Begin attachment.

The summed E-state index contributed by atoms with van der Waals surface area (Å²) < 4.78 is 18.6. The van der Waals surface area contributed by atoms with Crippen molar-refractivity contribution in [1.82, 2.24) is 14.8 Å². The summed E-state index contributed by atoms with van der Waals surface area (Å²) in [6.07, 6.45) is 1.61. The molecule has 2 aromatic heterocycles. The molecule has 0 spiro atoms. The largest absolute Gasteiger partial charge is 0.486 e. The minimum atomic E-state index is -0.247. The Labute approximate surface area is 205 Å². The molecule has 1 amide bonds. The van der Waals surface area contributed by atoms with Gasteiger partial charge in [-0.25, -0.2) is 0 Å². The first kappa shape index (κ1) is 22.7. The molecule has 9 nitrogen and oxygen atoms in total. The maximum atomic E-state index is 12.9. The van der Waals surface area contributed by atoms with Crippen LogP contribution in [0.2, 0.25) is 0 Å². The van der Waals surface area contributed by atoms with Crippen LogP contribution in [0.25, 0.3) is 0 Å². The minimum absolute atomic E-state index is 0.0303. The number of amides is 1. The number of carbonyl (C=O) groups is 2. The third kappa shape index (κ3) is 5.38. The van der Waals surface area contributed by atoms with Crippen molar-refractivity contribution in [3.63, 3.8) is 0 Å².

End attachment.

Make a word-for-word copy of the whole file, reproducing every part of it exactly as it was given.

The summed E-state index contributed by atoms with van der Waals surface area (Å²) < 4.78 is 18.6. The van der Waals surface area contributed by atoms with Crippen molar-refractivity contribution in [1.82, 2.24) is 14.8 Å². The summed E-state index contributed by atoms with van der Waals surface area (Å²) in [6.07, 6.45) is 1.61. The molecule has 2 aromatic heterocycles. The molecule has 0 spiro atoms. The largest absolute Gasteiger partial charge is 0.486 e. The minimum atomic E-state index is -0.247. The Labute approximate surface area is 205 Å². The molecule has 1 amide bonds. The van der Waals surface area contributed by atoms with Gasteiger partial charge in [-0.25, -0.2) is 0 Å². The first kappa shape index (κ1) is 22.7. The molecule has 9 nitrogen and oxygen atoms in total. The maximum atomic E-state index is 12.9. The van der Waals surface area contributed by atoms with Crippen LogP contribution in [0.2, 0.25) is 0 Å². The van der Waals surface area contributed by atoms with Crippen LogP contribution in [0.25, 0.3) is 0 Å². The minimum absolute atomic E-state index is 0.0303. The number of amides is 1. The number of carbonyl (C=O) groups is 2. The third kappa shape index (κ3) is 5.38. The van der Waals surface area contributed by atoms with Crippen molar-refractivity contribution in [3.63, 3.8) is 0 Å².